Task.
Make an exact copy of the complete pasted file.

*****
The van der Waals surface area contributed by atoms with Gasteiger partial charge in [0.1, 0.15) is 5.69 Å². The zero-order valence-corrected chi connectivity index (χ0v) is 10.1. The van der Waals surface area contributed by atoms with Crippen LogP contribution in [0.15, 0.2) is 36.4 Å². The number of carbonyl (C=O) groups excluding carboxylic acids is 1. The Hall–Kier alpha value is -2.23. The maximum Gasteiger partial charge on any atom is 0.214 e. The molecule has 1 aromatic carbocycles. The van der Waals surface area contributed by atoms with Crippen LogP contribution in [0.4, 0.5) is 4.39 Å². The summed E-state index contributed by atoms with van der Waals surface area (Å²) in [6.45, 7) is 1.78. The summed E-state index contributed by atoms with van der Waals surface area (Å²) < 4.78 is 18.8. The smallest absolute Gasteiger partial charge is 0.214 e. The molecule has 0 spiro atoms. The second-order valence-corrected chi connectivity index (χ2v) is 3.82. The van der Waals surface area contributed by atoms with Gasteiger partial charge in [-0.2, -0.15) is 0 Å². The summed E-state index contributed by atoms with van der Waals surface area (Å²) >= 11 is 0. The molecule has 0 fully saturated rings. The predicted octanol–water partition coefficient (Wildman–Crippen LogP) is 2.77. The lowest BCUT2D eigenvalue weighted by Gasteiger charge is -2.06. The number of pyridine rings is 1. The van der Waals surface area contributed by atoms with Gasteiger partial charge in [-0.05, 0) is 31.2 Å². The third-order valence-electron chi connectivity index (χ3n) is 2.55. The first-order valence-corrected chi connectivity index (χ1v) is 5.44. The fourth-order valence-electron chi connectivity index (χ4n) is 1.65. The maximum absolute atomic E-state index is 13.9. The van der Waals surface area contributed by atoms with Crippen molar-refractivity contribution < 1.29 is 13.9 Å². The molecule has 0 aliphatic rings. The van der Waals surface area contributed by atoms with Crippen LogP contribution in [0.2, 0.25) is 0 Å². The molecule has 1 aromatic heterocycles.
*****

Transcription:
The van der Waals surface area contributed by atoms with Gasteiger partial charge in [0.1, 0.15) is 5.69 Å². The zero-order valence-corrected chi connectivity index (χ0v) is 10.1. The van der Waals surface area contributed by atoms with Crippen LogP contribution in [0.15, 0.2) is 36.4 Å². The number of carbonyl (C=O) groups excluding carboxylic acids is 1. The Hall–Kier alpha value is -2.23. The maximum Gasteiger partial charge on any atom is 0.214 e. The molecule has 1 aromatic carbocycles. The van der Waals surface area contributed by atoms with Crippen LogP contribution in [0.4, 0.5) is 4.39 Å². The summed E-state index contributed by atoms with van der Waals surface area (Å²) in [6.45, 7) is 1.78. The summed E-state index contributed by atoms with van der Waals surface area (Å²) < 4.78 is 18.8. The smallest absolute Gasteiger partial charge is 0.214 e. The molecule has 0 spiro atoms. The second-order valence-corrected chi connectivity index (χ2v) is 3.82. The van der Waals surface area contributed by atoms with Gasteiger partial charge in [-0.2, -0.15) is 0 Å². The summed E-state index contributed by atoms with van der Waals surface area (Å²) >= 11 is 0. The molecule has 0 fully saturated rings. The predicted octanol–water partition coefficient (Wildman–Crippen LogP) is 2.77. The lowest BCUT2D eigenvalue weighted by Gasteiger charge is -2.06. The number of pyridine rings is 1. The van der Waals surface area contributed by atoms with Gasteiger partial charge in [-0.05, 0) is 31.2 Å². The third-order valence-electron chi connectivity index (χ3n) is 2.55. The first-order valence-corrected chi connectivity index (χ1v) is 5.44. The fourth-order valence-electron chi connectivity index (χ4n) is 1.65. The maximum absolute atomic E-state index is 13.9. The van der Waals surface area contributed by atoms with Crippen molar-refractivity contribution < 1.29 is 13.9 Å². The molecule has 0 aliphatic rings. The van der Waals surface area contributed by atoms with Crippen LogP contribution in [0.2, 0.25) is 0 Å². The molecule has 1 aromatic heterocycles.